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API fundamentals

What’s an API?

API stands for application programming interface. An API is basically a set of definitions and protocols that enable two applications to talk to one another. APIs are the connectors that enable most of the communications between the web applications, or apps, that we use today. For example, if you use apps on your phone to check the weather, or send a message to friends, or to find the nearest cafe, you’ll be using APIs without even knowing it.

APIs work by communicating with, and exchanging data between, other systems. They act as the messengers between us, the users, and the backend systems, allowing us to retrieve the data we want, when we want it. Let’s take a familiar example. Say you’re going to stay at a hotel, but you’ve not been there before, so you want to use a navigation app to get there. You input some details about the journey into the app, like the destination address, whether you’re going by car or by public transport, and any route preferences. Now, for the app to provide you with a complete navigation picture, it will check several different services, such as GPS data, weather information, public transport timetables, route delays, amenities, and so on. The navigation app will interact with all of these services by using APIs.

API basics

In software terms, APIs are a set of functions and procedures that allow application developers to create apps that use the data and features of other services and applications. APIs give developers a toolset that they can use to create their apps.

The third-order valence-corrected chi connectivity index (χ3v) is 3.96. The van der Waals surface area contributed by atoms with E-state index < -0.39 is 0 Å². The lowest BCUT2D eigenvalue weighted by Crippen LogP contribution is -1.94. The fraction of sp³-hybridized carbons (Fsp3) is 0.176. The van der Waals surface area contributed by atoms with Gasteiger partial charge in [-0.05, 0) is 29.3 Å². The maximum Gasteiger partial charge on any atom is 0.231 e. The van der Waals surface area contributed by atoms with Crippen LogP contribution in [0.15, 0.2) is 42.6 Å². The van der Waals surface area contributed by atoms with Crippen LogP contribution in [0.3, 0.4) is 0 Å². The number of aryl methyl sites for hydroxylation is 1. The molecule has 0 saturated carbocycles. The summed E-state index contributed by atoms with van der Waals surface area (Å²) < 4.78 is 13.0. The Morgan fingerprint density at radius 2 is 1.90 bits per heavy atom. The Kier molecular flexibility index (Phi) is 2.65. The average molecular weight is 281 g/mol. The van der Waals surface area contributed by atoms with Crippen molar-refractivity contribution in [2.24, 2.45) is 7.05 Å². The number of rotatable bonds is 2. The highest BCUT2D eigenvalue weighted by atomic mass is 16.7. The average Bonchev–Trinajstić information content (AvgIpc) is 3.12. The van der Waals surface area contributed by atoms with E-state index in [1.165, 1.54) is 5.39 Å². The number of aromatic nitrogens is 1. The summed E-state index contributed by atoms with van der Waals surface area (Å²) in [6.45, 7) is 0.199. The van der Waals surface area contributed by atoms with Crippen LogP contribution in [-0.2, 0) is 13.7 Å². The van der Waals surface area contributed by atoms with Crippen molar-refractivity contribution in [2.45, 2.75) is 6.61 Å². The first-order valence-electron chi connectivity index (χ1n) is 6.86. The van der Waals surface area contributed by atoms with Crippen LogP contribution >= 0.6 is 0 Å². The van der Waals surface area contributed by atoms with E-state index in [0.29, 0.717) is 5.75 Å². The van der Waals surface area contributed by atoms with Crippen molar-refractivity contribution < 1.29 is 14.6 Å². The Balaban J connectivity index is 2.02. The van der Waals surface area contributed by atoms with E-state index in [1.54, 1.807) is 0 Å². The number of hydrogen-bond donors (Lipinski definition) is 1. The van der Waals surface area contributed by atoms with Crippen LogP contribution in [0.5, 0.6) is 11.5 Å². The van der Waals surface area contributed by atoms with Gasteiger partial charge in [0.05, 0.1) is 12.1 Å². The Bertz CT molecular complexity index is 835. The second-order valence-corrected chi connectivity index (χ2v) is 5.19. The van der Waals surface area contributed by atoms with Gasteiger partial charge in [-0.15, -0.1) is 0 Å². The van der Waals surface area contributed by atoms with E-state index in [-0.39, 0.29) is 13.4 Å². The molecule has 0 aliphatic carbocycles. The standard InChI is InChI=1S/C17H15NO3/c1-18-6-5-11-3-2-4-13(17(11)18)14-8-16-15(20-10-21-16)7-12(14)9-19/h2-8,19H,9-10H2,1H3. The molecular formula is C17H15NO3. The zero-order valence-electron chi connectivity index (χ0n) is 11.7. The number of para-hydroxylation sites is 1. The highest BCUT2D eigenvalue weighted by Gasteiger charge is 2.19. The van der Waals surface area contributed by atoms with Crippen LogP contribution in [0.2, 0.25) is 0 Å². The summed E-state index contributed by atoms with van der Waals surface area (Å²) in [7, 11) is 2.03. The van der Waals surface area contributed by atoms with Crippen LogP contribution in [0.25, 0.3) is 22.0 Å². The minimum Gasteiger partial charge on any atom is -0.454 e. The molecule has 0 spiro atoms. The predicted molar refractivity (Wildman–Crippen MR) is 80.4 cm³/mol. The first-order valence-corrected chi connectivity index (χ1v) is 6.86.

There are three main types of APIs:

  • Open APIs, which are publicly available with minimal restrictions to access them.

  • Partner APIs, which need specific access rights to be able to use them and are typically exposed via an API developer portal.

  • Internal APIs, which are hidden from external users and only exposed by internal systems. Typically, these are exposed via an internal API developer portal to enable authorization to the right set of APIs.

There are also two different ways that APIs can be implemented:

  • Simple APIs, which are available separately.

  • Composite APIs, where multiple data or service APIs are combined together, allowing developers to access several APIs at a time. For example, you’d implement composite APIs in a microservices architecture, where a user needs information from several endpoints to perform a single task, like the navigation app example we described previously.

Types of API protocols

To be able to use APIs effectively, developers must adhere to a common set of rules, or protocols, when making API calls. The term API call simply refers to the process of communicating with an API; in other words, an API call is when data is sent to and retrieved from an API endpoint.

There are three main types of API protocols:

  • REST. REST is short for Representational State Transfer and is a web services API. It provides a uniform interface, where a client and server communicate with one another via Hypertext Transfer Protocol (HTTP), by using Uniform Resource Identifiers (URIs), the common Create, Read, Update, and Delete (CRUD) operations, and most often JavaScript Object Notation (JSON) conventions for data exchange.

  • SOAP. SOAP is short for Simple Object Access Protocol and is another type of web services API. SOAP APIs have been used since the 1990s, but the protocol is stricter and more heavyweight than REST, so it isn’t used as much in modern API development.

  • RPC. RPC is short for Remote Procedural Call and is the oldest and simplest type of API protocol. RPC is a request-response protocol, where a client sends a request to a remote server to execute a specific procedure, and then the client receives a response back. However, RPC APIs are much more difficult to maintain and update than REST APIs, so again RPC APIs aren’t used as much in modern API development.